Elements of Twilight Tattoo: Uniforms of The Old Guard Fife and Drum Corps
May 15, 2012
- Weekly Schedule for FREE Twilight Tattoo performances in D.C.
- 3d U.S. Infantry Regiment (The Old Guard)
- The Old Guard Fife and Drum Corps
- Joint Base Myer - Henderson Hall
- Joint Force Headquarters - National Capital Region and the U.S. Army Military District of Washington
- The Old Guard on Facebook
- The Old Guard on Flickr
- The Old Guard on Twitter
- The Old Guard on YouTube
To celebrate Twilight Tattoo on Joint Base Myer-Henderson Hall, the Pentagram is taking a look "behind the scenes" at elements of the Army's most popular outdoor ceremonial pageant.
What is the significance of The Old Guard Fife and Drum Corps uniforms and where do the Soldiers get their uniforms?
The 3d U.S. Infantry Regiment (The Old Guard), is the oldest active infantry regiment with direct lineage to George Washington's original Continental Army during the Revolutionary War. The Old Guard wears uniforms patterned after the Soldiers of 1784. They resemble the continental musicians' uniforms, and they are different than the continental Soldiers' uniforms.
"When you see the Fife and Drum Corps marching smartly by, you are struck that they are wearing red coats like the British Army," said Kim Holien, JBM-HH historian. Holien explained how during the Revolutionary War, the fifers and drummers wore the opposite colors of the regiment to which they were a part.
"Since the Fife and Drum [Corps] wear red coats with blue facings (facings are the elongated lapels that stretch from the collar all the way down the front of the coat), the regiment to which they were attached were wearing blue coats with red facings. By wearing the reversed colors, the fifers and drummers would hopefully not be deliberately shot by the opposing side since they were in effect unarmed and during the battle would often act as medical personnel to take care of the wounded," said Holien.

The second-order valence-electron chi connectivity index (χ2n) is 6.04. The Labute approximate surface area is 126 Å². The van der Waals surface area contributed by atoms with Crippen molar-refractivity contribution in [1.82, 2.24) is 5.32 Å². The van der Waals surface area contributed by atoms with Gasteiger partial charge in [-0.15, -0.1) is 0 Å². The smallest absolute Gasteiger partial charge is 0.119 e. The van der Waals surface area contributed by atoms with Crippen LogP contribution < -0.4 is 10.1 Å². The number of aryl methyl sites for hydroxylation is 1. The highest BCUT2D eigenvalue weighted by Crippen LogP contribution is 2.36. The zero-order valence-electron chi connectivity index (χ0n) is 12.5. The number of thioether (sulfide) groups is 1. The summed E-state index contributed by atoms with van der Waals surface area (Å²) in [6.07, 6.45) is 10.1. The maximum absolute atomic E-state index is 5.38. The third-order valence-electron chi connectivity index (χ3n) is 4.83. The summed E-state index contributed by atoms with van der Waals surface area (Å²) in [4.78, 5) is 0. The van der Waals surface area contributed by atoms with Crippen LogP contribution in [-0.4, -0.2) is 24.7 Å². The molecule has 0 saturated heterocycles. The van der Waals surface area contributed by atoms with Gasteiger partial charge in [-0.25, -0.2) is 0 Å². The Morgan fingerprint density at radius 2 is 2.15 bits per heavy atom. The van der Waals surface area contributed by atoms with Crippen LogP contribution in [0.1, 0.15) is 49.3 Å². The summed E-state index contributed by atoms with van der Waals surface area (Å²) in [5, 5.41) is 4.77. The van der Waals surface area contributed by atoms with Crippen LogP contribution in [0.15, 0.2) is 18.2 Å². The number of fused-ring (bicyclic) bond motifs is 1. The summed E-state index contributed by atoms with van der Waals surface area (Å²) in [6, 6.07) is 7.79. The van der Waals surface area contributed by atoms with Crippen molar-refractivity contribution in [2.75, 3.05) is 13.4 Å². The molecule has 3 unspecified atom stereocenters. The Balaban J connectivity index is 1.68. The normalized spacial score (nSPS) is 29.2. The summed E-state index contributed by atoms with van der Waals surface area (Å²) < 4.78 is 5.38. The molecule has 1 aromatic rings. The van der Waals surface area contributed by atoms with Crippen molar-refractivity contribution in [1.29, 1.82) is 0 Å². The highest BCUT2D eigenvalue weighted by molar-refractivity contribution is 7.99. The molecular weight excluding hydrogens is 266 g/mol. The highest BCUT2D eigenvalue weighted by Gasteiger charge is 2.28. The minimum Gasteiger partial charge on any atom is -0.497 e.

"Many Revolutionary War battles were fought at a very close range-since the vast majority of Soldiers used smooth bore Brown Bess muskets whose accuracy was such that they could not hit the broad side of a barn door standing next to it," he added. Holien said it was hoped the opposing Soldier would not shoot the fifers and drummers for that reason.
The military musician of that time was the signal on the battlefield. When the commander wanted to communicate and give an order to part of his command that was all the way across the field, he grabbed one of the musicians to give the signal to do whatever he wanted. Because there's a lot of confusion on the battlefield, in order to grab the musician quickly, they identified him with a different colored coat.
"Fife and Drum Corps members get their custom uniforms here," said Anthony Williams of the JBM-HH Central Issue Facility. "The [wool] uniforms are custom ordered and include the tricorn [hat], shirt, pants, greatcoat, waistcoat [vest], sash, shoes epaulettes and white wig." Williams said the CIF also issues the Continental Color Guard uniform. "These Old Guard uniforms were supplied by a vendor from West Point, N.Y., until they closed. We were able to find a vendor at Fort Leavenworth, Kan., so we could continue supplying these historical uniforms."